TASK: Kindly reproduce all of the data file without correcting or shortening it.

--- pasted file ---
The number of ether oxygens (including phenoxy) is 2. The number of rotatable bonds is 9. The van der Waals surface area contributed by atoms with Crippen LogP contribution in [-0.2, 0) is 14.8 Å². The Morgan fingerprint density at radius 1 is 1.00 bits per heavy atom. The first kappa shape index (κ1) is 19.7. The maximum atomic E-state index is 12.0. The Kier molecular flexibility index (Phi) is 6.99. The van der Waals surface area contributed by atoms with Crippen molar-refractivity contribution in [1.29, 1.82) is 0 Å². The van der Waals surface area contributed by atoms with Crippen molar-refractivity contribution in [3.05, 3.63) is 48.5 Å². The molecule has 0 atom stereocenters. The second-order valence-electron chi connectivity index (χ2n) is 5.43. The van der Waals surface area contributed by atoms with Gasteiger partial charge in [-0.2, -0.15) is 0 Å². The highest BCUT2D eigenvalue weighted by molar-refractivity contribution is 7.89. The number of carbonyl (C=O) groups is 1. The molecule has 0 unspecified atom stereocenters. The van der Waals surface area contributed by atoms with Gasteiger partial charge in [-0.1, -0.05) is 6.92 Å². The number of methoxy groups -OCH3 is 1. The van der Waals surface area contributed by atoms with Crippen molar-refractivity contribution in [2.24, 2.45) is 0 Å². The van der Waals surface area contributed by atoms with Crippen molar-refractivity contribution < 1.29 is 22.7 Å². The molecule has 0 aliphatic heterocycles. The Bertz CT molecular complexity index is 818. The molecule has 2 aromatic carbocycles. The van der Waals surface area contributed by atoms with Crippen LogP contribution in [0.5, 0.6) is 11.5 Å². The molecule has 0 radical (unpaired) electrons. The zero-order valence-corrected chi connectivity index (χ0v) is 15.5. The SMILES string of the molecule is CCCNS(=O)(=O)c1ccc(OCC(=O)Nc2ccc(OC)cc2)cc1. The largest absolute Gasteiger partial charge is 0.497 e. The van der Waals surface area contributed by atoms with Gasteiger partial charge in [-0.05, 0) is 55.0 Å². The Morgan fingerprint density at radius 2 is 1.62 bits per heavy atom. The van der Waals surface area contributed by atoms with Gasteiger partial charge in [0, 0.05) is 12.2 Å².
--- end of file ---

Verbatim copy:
The number of ether oxygens (including phenoxy) is 2. The number of rotatable bonds is 9. The van der Waals surface area contributed by atoms with Crippen LogP contribution in [-0.2, 0) is 14.8 Å². The Morgan fingerprint density at radius 1 is 1.00 bits per heavy atom. The first kappa shape index (κ1) is 19.7. The maximum atomic E-state index is 12.0. The Kier molecular flexibility index (Phi) is 6.99. The van der Waals surface area contributed by atoms with Crippen molar-refractivity contribution in [1.29, 1.82) is 0 Å². The van der Waals surface area contributed by atoms with Crippen molar-refractivity contribution in [3.05, 3.63) is 48.5 Å². The molecule has 0 atom stereocenters. The second-order valence-electron chi connectivity index (χ2n) is 5.43. The van der Waals surface area contributed by atoms with Gasteiger partial charge in [-0.2, -0.15) is 0 Å². The highest BCUT2D eigenvalue weighted by molar-refractivity contribution is 7.89. The number of carbonyl (C=O) groups is 1. The molecule has 0 unspecified atom stereocenters. The van der Waals surface area contributed by atoms with Gasteiger partial charge in [-0.1, -0.05) is 6.92 Å². The number of methoxy groups -OCH3 is 1. The van der Waals surface area contributed by atoms with Crippen molar-refractivity contribution in [2.24, 2.45) is 0 Å². The van der Waals surface area contributed by atoms with Crippen molar-refractivity contribution < 1.29 is 22.7 Å². The molecule has 0 aliphatic heterocycles. The Bertz CT molecular complexity index is 818. The molecule has 2 aromatic carbocycles. The van der Waals surface area contributed by atoms with Crippen LogP contribution in [0.5, 0.6) is 11.5 Å². The molecule has 0 radical (unpaired) electrons. The zero-order valence-corrected chi connectivity index (χ0v) is 15.5. The SMILES string of the molecule is CCCNS(=O)(=O)c1ccc(OCC(=O)Nc2ccc(OC)cc2)cc1. The largest absolute Gasteiger partial charge is 0.497 e. The van der Waals surface area contributed by atoms with Gasteiger partial charge in [-0.05, 0) is 55.0 Å². The Morgan fingerprint density at radius 2 is 1.62 bits per heavy atom. The van der Waals surface area contributed by atoms with Gasteiger partial charge in [0, 0.05) is 12.2 Å².